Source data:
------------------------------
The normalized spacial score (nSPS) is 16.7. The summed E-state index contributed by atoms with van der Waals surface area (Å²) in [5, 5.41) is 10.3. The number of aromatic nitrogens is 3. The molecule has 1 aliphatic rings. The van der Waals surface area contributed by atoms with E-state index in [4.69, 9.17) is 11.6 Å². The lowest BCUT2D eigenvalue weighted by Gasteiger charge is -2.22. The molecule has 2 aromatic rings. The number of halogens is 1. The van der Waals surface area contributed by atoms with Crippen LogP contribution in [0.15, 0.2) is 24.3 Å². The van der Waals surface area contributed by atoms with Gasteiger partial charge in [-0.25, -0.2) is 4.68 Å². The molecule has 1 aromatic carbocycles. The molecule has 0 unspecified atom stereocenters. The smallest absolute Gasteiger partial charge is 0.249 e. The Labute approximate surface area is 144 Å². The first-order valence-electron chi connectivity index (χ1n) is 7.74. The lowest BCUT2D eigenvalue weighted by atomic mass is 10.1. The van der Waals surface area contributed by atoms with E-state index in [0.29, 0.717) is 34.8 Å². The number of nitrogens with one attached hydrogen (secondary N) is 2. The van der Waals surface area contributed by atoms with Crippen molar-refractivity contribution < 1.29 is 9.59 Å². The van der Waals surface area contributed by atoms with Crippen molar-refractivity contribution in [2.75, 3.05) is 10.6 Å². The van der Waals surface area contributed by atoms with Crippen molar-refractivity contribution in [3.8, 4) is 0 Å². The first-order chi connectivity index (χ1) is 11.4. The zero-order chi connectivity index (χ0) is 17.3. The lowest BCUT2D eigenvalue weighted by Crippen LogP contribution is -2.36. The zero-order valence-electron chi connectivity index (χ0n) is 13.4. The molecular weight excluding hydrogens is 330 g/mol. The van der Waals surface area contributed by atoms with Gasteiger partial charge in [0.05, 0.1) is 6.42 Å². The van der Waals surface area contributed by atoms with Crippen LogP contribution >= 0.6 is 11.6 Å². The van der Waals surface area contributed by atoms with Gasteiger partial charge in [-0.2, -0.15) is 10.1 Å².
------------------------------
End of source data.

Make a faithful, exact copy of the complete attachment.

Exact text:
The normalized spacial score (nSPS) is 16.7. The summed E-state index contributed by atoms with van der Waals surface area (Å²) in [5, 5.41) is 10.3. The number of aromatic nitrogens is 3. The molecule has 1 aliphatic rings. The van der Waals surface area contributed by atoms with E-state index in [4.69, 9.17) is 11.6 Å². The lowest BCUT2D eigenvalue weighted by Gasteiger charge is -2.22. The molecule has 2 aromatic rings. The number of halogens is 1. The van der Waals surface area contributed by atoms with Crippen LogP contribution in [0.15, 0.2) is 24.3 Å². The van der Waals surface area contributed by atoms with Gasteiger partial charge in [-0.25, -0.2) is 4.68 Å². The molecule has 1 aromatic carbocycles. The molecule has 0 unspecified atom stereocenters. The smallest absolute Gasteiger partial charge is 0.249 e. The Labute approximate surface area is 144 Å². The first-order valence-electron chi connectivity index (χ1n) is 7.74. The lowest BCUT2D eigenvalue weighted by atomic mass is 10.1. The van der Waals surface area contributed by atoms with E-state index in [0.29, 0.717) is 34.8 Å². The number of nitrogens with one attached hydrogen (secondary N) is 2. The van der Waals surface area contributed by atoms with Crippen molar-refractivity contribution < 1.29 is 9.59 Å². The van der Waals surface area contributed by atoms with Crippen molar-refractivity contribution in [2.75, 3.05) is 10.6 Å². The van der Waals surface area contributed by atoms with Crippen molar-refractivity contribution in [3.8, 4) is 0 Å². The first-order chi connectivity index (χ1) is 11.4. The zero-order chi connectivity index (χ0) is 17.3. The lowest BCUT2D eigenvalue weighted by Crippen LogP contribution is -2.36. The zero-order valence-electron chi connectivity index (χ0n) is 13.4. The molecular weight excluding hydrogens is 330 g/mol. The van der Waals surface area contributed by atoms with Gasteiger partial charge in [0.05, 0.1) is 6.42 Å². The van der Waals surface area contributed by atoms with Crippen LogP contribution >= 0.6 is 11.6 Å². The van der Waals surface area contributed by atoms with Gasteiger partial charge in [-0.2, -0.15) is 10.1 Å².